A rumor holding that Janet Jackson had been banned from performing at the halftime show of the Super Bowl due to the infamous 2004 “nipplegate” controversy was rehashed in October 2017 on social media, not long after the NFL announced that Justin Timberlake would headline the show at Super Bowl LII:
Timberlake and Jackson performed together during the Super Bowl in 2004, which ended with Timberlake tearing off a piece of Jackson’s clothing and exposing part of her breast. The incident (which was quickly called “Nipplegate“) resulted in hundreds of thousands of complaints to the FCC, more than a half-million dollar fine for CBS (which was eventually overturned), and significant backlash for the show’s female star (but almost none for Timberlake). When the league announced that Timberlake, and not Jackson, would be returning to the halftime stage, social media users expressed outrage and claimed that Jackson was still banned by the league.
However, a spokesperson for the NFL said that neither Jackson nor Timberlake were banned from performing at the Super Bowl:
“There’s no ban. We are not going to comment on any speculation regarding potential guests. There may be no guests. Along with Pepsi, we’re excited to have Justin Timberlake.”
We reached out to clarify if Timberlake or Jackson had ever been banned by the league and were told that “there was not and is no ban.”
We also searched news articles for any mention of a ban levied against Jackson or Timberlake in 2004, but came up empty-handed. A NFL spokesperson did tell TMZ in 2014 that the league was considering “everybody but Jackson” for that year’s halftime show. However, it is unclear whether this was official league policy or simply a clumsily-worded joke.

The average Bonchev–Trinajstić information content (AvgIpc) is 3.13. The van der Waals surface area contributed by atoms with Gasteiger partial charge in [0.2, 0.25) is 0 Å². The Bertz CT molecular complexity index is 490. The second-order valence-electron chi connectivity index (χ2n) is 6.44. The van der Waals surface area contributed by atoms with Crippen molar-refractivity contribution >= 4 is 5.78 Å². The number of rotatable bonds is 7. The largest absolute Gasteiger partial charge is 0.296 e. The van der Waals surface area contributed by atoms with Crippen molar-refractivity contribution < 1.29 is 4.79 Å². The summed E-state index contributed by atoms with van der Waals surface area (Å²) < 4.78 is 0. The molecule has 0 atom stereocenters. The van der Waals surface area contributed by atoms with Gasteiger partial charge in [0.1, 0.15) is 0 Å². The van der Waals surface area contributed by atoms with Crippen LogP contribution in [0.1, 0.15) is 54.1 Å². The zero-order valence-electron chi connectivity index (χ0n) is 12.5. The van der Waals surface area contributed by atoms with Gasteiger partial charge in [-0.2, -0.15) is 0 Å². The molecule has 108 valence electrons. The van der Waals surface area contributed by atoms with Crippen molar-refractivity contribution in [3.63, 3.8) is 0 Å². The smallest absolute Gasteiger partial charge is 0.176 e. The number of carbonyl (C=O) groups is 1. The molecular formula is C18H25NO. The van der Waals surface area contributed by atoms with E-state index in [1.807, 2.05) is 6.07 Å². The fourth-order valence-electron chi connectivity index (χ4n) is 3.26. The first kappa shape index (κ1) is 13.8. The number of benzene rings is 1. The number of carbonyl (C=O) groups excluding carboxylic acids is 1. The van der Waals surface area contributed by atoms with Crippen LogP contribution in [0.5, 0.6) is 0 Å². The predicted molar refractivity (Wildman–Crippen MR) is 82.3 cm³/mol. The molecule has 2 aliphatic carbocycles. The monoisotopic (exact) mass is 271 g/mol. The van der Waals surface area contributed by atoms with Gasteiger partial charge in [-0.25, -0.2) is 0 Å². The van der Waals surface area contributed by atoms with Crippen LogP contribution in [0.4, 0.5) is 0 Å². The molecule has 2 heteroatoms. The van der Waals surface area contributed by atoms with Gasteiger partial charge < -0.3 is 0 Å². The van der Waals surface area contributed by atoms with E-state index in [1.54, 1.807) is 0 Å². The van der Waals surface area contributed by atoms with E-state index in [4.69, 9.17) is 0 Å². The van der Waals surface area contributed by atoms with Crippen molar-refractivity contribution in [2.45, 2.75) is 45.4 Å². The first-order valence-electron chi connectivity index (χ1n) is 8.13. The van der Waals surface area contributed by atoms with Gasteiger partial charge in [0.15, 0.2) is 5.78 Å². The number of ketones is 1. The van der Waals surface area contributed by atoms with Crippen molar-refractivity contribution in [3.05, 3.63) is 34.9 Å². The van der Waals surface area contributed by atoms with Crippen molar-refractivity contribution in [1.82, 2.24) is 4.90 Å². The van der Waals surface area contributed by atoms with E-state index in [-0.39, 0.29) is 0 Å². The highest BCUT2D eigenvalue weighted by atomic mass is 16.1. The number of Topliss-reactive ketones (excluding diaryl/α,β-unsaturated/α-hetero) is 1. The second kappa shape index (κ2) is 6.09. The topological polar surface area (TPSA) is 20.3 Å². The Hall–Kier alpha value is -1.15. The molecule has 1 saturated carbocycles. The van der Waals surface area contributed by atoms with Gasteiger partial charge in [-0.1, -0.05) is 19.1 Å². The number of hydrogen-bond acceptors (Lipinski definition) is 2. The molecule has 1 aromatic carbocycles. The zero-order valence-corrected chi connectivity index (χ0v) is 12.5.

Both Jackson and Timberlake apologized for the incident and insisted that the wardrobe malfunction had been an accident:
Timberlake: “I am sorry if anyone was offended by the wardrobe malfunction during the halftime performance at the Super Bowl. It was not intentional and is regrettable.”
Jackson: “The decision to have a costume reveal at the end of my halftime show performance was made after final rehearsals. MTV was completely unaware of it. It was not my intention that it go as far as it did. I apologize to anyone offended — including the audience, MTV, CBS and the NFL.”
NFL executive vice president Joe Browne said at the time that he was “disappointed” in the show and that it was “unlikely” that MTV would produce another Super Bowl halftime show. Although there is no evidence that Jackson was not officially banned from future Super Bowl performances by the NFL, the singer was “blacklisted” by Viacom, the parent company of MTV:
CBS and MTV’s parent company Viacom, angered that an unannounced addition to the Super Bowl performance has now cost them all future halftime shows, hits back at Jackson by essentially blacklisting her, keeping her music videos off their properties MTV, VH1, and radio stations under their umbrella. The blacklist spreads to include non-Viacom media entities as well.
According to Billboard, only four musical acts have performed more than once at the Super Bowl since 1991: Gloria Estefan, Bruno Mars, Nelly, and Justin Timberlake, who performed in 2001 with the band N’Sync. Although it is not particularly unusual that Jackson has not performed a second time, it is atypical that the other person involved in “Nipplegate” has been asked to perform a third time.
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